5 Things I Tell Myself That Help Me Cope With My Divorce

Divorce doesn't spell the end of life, just the end of life as you may know it.

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I don’t typically watch MMA fights. They’re brutal, violent and, at least for me, hard to watch. And yet when my neighbor invited me to join his buddies and him for a “fight night,” I decided I would just “drop in” for a few minutes. Two hours later, there I stood in the middle of a crowded living room with a piece of cold, half-eaten pizza in one hand, a crumbling cookie in the other, yelling “get him, get him!” in unison with my male cohorts at the top of my lungs toward a 70-inch TV screen. My internal constitution gave way to male bonding and to celebrate that sacred quality called “winning.”

For many men, marriage can feel similar. When we get hitched, men win. We check off a major life goal on the proverbial tally of things to do while you’re on earth. We’ve Won! As a married man, we’ve won the match, crossed the finish line, GOAL!!! We’ve navigated through the throngs of human beings to find that someone, and in many cases, to settle down and procreate with. But if and when divorce raises its ugly head, for men, it can feel like a devastating loss. For us guys, we turn in that shiny ring, and bragging rights like phrases such as, “my wife.”

As a divorced man and father to two boys, the biggest blow of all for me was that day my ex and I signed on the dotted line of our separation agreement, making it official. It felt like I had been stripped of a hard-earned title I had worked so hard for. Nine years of being the undisputed champion … done. If this sounds like I’m oversimplifying the end of a marriage, I am, and deliberately. The fact remains, for many men, divorce spells “game over,” whether we’re the ones who caused or initiated calling it off. But believe it or not, divorce does not spell the end of life, just the end of life as we may know it.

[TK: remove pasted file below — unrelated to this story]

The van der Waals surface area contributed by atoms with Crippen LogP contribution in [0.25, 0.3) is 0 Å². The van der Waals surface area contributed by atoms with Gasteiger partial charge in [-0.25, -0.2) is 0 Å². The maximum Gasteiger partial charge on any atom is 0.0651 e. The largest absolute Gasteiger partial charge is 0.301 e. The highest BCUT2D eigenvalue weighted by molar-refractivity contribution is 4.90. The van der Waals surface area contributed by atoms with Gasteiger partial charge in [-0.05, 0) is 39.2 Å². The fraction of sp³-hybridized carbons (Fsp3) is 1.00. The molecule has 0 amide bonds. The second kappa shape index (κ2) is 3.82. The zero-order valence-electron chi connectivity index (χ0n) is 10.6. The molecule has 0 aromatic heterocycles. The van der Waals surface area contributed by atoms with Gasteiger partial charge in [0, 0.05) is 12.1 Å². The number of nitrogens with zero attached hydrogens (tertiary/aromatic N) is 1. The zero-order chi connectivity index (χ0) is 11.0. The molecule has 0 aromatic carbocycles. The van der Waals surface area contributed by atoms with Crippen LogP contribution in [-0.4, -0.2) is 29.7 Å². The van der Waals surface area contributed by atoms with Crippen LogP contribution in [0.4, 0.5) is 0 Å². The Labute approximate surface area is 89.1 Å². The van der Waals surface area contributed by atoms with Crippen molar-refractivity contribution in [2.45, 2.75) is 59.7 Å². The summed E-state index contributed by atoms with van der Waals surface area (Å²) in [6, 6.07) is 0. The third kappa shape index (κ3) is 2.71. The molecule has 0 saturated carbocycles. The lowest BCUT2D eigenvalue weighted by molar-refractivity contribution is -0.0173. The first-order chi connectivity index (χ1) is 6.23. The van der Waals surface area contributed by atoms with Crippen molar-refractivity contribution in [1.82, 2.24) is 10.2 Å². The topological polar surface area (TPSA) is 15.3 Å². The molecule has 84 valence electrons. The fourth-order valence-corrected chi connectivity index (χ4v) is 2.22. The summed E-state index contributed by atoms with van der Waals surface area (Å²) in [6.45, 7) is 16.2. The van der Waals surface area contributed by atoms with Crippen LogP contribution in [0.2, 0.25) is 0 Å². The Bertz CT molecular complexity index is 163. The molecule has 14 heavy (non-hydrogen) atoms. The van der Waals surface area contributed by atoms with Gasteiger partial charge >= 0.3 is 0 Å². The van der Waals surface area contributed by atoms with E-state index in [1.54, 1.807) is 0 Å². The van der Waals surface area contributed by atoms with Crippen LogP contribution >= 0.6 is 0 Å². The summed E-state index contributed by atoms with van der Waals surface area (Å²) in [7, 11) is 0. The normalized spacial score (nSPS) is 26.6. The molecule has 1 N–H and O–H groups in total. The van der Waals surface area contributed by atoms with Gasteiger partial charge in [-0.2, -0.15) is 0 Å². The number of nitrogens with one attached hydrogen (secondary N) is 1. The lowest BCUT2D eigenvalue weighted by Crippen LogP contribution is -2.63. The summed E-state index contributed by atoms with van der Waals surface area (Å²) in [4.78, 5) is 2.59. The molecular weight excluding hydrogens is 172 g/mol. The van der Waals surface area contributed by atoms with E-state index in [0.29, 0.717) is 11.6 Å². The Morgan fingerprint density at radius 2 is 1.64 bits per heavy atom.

Here are five things I try to remind myself of as a no-longer married man:

1. It’s Over and I’m (Getting Better with Being) OK With That

There’s a theory I have, a societal agreement that marriage should last forever. Perhaps you’ve felt this assumption too. The most powerful tool I have in those moments where I judge myself is expressing firm honesty to myself. That looks like being real with myself when I declare, “My marriage is done, but the family we created will forever always be.” On a good day, I’m clear and un-triggered with facing this truth. On others, not so much. For the bad days, I have my buddies to call who will help me, by not advising, but get this: simply listening to me. Hard to believe, I know, but my support system, two friends I call my “East Coast Empathy Buddies,” are there to listen and provide empathy. It’s a lifesaver.

2. Life Doesn’t End Just Because My Marriage Did

Recently I was listening to a recording of a guided meditation where the facilitator asked everyone to imagine the next five years of their life. “Oh shit,” I thought. I couldn’t do it. I just kept getting stuck in the ghosts of the past, my marriage ending. I hadn’t begun to contemplate the future. Happy to say, after listening to the meditation a few times, I broke through and began to see possibilities.

3. My Marriage Ending Doesn’t Make Me a Loser

When the referee in life counts you out, AKA experiencing an end of a relationship like me, it’s easy to think, “I’m finished.” The following phrase, which I didn’t create but have tinkered with goes like this: “Divorce isn’t failure. It’s a diploma.” This is super helpful and I hope it is for you too.

4. I Can Still Be a Happy Human Being

For many, divorce can seem like an unfair prison sentence where one is forced to live out their days at singles bars and coffee shops where everyone else seems to be with somebody, laughing, living life as you sit there in scorn. Are there times I relate to the above? Absolutely. And, there are days I go out, hang with friends, and it feels fantastic.

5. I Don’t Have to Make My Ex a Bad/Wrong/Terrible Person Because It Didn’t Work Out

This one is truly liberating. It can be easy to blame the other person for somehow bringing this era of challenge and strife upon us. Perhaps in some cases they did, but blaming the ex or shaming ourselves won’t lead to peace of mind. When my two boys see their mom and I communicating, they see genuine smiles, hear laughter, and hopefully note their parents are getting along in the best way possible. And when my ex and I have a disagreement, we take it offline. Translation: When the boys are at school or asleep.

So, the next time you find yourself on the proverbial canvas of life having been dealt a life-altering blow, remember, a relationship that ends does not signal the end of you. Be willing to consider that your relationship moved you to a place that you may not have necessarily planned, but that you can nevertheless recover and thrive in.

This story was syndicated. Read Cory Tyler’s original post on Medium.

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